What is the Court Appointed Special Advocate (CASA) program?  CASA of Branch County was established in 2008 with the purpose of helping abused or neglected children navigate the often confusing and frightening courtroom experience.  CASA volunteers are ordinary citizens who are willing to go behind the doors of juvenile and family courts, to ease the pain and trauma of children in crisis, to investigate and offer the judge invaluable case information, ensuring that the system is accountable and upholding the best interests of the child.

What is a CASA volunteer and what is the volunteer's role?  A CASA is a trained citizen who is appointed by a judge to represent the best interest of an abused and neglected child in court.  A CASA provides the judge with carefully researched reports about the child and his or her circumstances to help the court make a sound decision about that child's future.  The CASA follows through with the child's case until a safe, permanent home is obtained.

What are the requirements to becoming a CASA volunteer?

  • Be 21 years of age
  • Complete Volunteer Application
  • Participate in screening interviews
  • Submit to criminal background investigation (Child Abuse/Sex Offender Registry/Department of Motor Vehicles)
  • Proof of own insured transportation
  • Participate in CASA training
  • Be approved by CASA Board
  • Commit to program for 12-18 months

Does a CASA volunteer need to have any special training or educational background?  No.  CASA of Branch County provides the necessary training to become an advocate volunteer.

What commitments would the CASA be making?  When appointed as a CASA,  the CASA agrees to: work with the child until the conclusion of his or her case (average 12-15 months); to meet with the child on a weekly basis; to maintain confidentiality; and to abide by the protocol that CASA of Branch County has established.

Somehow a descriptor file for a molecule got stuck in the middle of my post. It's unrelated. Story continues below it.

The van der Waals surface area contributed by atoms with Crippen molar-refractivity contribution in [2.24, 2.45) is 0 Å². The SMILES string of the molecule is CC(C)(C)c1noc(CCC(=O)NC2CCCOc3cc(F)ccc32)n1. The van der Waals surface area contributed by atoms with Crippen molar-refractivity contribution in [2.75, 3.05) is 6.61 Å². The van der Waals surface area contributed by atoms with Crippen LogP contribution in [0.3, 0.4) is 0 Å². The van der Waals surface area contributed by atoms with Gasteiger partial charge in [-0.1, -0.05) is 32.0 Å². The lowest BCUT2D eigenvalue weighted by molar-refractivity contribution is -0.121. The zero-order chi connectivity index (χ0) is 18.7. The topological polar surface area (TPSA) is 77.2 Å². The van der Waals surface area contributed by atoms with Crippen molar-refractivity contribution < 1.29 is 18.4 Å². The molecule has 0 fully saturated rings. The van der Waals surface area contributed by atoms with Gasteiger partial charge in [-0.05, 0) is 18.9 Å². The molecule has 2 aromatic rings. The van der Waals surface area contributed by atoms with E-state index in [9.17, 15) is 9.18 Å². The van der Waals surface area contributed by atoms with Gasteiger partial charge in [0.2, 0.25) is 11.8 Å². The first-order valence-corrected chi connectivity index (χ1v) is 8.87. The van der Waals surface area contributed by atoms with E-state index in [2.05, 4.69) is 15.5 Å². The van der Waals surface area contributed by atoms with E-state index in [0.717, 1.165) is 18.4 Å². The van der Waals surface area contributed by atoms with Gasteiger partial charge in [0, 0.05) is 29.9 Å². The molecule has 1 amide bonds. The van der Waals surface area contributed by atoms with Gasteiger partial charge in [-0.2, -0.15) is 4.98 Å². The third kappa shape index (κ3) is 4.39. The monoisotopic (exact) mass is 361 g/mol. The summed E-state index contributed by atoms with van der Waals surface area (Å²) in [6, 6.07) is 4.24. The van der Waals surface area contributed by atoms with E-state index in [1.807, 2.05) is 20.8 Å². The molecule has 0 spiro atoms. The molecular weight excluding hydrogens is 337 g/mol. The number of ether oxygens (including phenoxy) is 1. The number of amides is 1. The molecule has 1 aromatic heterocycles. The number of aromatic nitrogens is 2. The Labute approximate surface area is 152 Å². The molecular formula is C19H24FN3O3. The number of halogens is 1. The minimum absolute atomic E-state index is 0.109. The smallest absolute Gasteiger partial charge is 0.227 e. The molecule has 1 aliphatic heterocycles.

How many hours a month will the CASA  be required to volunteer?  After 35 hours of initial training, volunteers set their own hours based on their schedule, and the schedule of the child and their caregivers.  Expect to spend at least 2 hours a week visiting the child and making phone calls.  During times when there is a report due, or a change is occurring, more time may be required to gather information and produce the required reports for court. 

How does the CASA relate to the child they represent?  CASA volunteers offer children trust and advocacy during complex legal proceedings.  They explain to the child the events that are happening, the reasons they are in court (if child is asked to appear), and roles of the judges, lawyers, social workers, etc.  CASA volunteers also encourage the child to express their own opinion and hopes, while remaining objective observers.

How many cases will the CASA volunteer be asked to carry?  Volunteers will only be asked to carry one case at a time.

How does a CASA volunteer investigate a case?  To prepare a report to the court, the CASA talks with the child, parents, foster care parents, family members , social workers, school officials, child's attorney, Department of Human Services (DHS) case workers, health providers, and others who are knowledgeable about the child.  CASA volunteers are legally appointed to their child and have access to confidential information such as school, case worker reports and medical records.

What kind of support do the CASA volunteers have from the CASA staff?  CASA provides a program coordinator for direct support.  The coordinator attends court and assists in preparing reports, and is available to provide advice and guidance to the volunteer.

What if I can't be an Advocate but still want to help?  There are many other ways that you can help CASA, including simply spreading the word to others.  We often need help with mailings, special events, etc.  Contact the program coordinator for further information.

How do I get more information about becoming a CASA of Branch County volunteer?  Contact the program coordinator at: 

CASA of Branch County

Patsy Karbon, Program Coordinator

31 Division St.

Coldwater, MI  49036